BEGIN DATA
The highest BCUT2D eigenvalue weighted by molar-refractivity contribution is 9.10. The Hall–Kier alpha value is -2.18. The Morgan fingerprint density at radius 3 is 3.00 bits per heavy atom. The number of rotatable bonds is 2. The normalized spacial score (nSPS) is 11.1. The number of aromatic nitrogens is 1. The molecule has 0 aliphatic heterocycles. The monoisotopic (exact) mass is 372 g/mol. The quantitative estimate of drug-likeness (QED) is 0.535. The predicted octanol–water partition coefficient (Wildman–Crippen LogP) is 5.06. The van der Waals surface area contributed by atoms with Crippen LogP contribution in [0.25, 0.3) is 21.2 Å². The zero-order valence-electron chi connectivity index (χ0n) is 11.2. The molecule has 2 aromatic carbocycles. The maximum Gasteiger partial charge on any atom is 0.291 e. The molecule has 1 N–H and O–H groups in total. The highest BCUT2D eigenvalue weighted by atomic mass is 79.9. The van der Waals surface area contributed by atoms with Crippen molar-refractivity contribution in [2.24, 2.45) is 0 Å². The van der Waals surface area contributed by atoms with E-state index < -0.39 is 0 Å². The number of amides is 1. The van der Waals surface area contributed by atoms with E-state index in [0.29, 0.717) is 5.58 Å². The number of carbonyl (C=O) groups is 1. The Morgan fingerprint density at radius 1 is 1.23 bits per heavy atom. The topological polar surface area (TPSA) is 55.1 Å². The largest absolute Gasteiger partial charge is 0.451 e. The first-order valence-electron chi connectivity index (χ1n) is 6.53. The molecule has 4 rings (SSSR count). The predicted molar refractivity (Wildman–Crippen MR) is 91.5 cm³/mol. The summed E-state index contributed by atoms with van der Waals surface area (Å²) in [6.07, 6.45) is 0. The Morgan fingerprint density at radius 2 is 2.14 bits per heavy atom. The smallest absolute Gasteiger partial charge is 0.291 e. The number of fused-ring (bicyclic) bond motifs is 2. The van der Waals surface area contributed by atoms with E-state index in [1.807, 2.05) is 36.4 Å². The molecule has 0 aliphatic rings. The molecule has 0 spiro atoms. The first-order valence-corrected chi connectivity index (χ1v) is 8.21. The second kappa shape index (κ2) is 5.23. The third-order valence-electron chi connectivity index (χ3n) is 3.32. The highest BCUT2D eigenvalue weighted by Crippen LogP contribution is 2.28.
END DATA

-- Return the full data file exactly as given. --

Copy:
The highest BCUT2D eigenvalue weighted by molar-refractivity contribution is 9.10. The Hall–Kier alpha value is -2.18. The Morgan fingerprint density at radius 3 is 3.00 bits per heavy atom. The number of rotatable bonds is 2. The normalized spacial score (nSPS) is 11.1. The number of aromatic nitrogens is 1. The molecule has 0 aliphatic heterocycles. The monoisotopic (exact) mass is 372 g/mol. The quantitative estimate of drug-likeness (QED) is 0.535. The predicted octanol–water partition coefficient (Wildman–Crippen LogP) is 5.06. The van der Waals surface area contributed by atoms with Crippen LogP contribution in [0.25, 0.3) is 21.2 Å². The zero-order valence-electron chi connectivity index (χ0n) is 11.2. The molecule has 2 aromatic carbocycles. The maximum Gasteiger partial charge on any atom is 0.291 e. The molecule has 1 N–H and O–H groups in total. The highest BCUT2D eigenvalue weighted by atomic mass is 79.9. The van der Waals surface area contributed by atoms with Crippen molar-refractivity contribution in [2.24, 2.45) is 0 Å². The van der Waals surface area contributed by atoms with E-state index < -0.39 is 0 Å². The number of amides is 1. The van der Waals surface area contributed by atoms with E-state index in [0.29, 0.717) is 5.58 Å². The number of carbonyl (C=O) groups is 1. The Morgan fingerprint density at radius 1 is 1.23 bits per heavy atom. The topological polar surface area (TPSA) is 55.1 Å². The largest absolute Gasteiger partial charge is 0.451 e. The first-order valence-electron chi connectivity index (χ1n) is 6.53. The molecule has 4 rings (SSSR count). The predicted molar refractivity (Wildman–Crippen MR) is 91.5 cm³/mol. The summed E-state index contributed by atoms with van der Waals surface area (Å²) in [6.07, 6.45) is 0. The Morgan fingerprint density at radius 2 is 2.14 bits per heavy atom. The smallest absolute Gasteiger partial charge is 0.291 e. The number of fused-ring (bicyclic) bond motifs is 2. The van der Waals surface area contributed by atoms with E-state index in [1.807, 2.05) is 36.4 Å². The molecule has 0 aliphatic rings. The molecule has 0 spiro atoms. The first-order valence-corrected chi connectivity index (χ1v) is 8.21. The second kappa shape index (κ2) is 5.23. The third-order valence-electron chi connectivity index (χ3n) is 3.32. The highest BCUT2D eigenvalue weighted by Crippen LogP contribution is 2.28.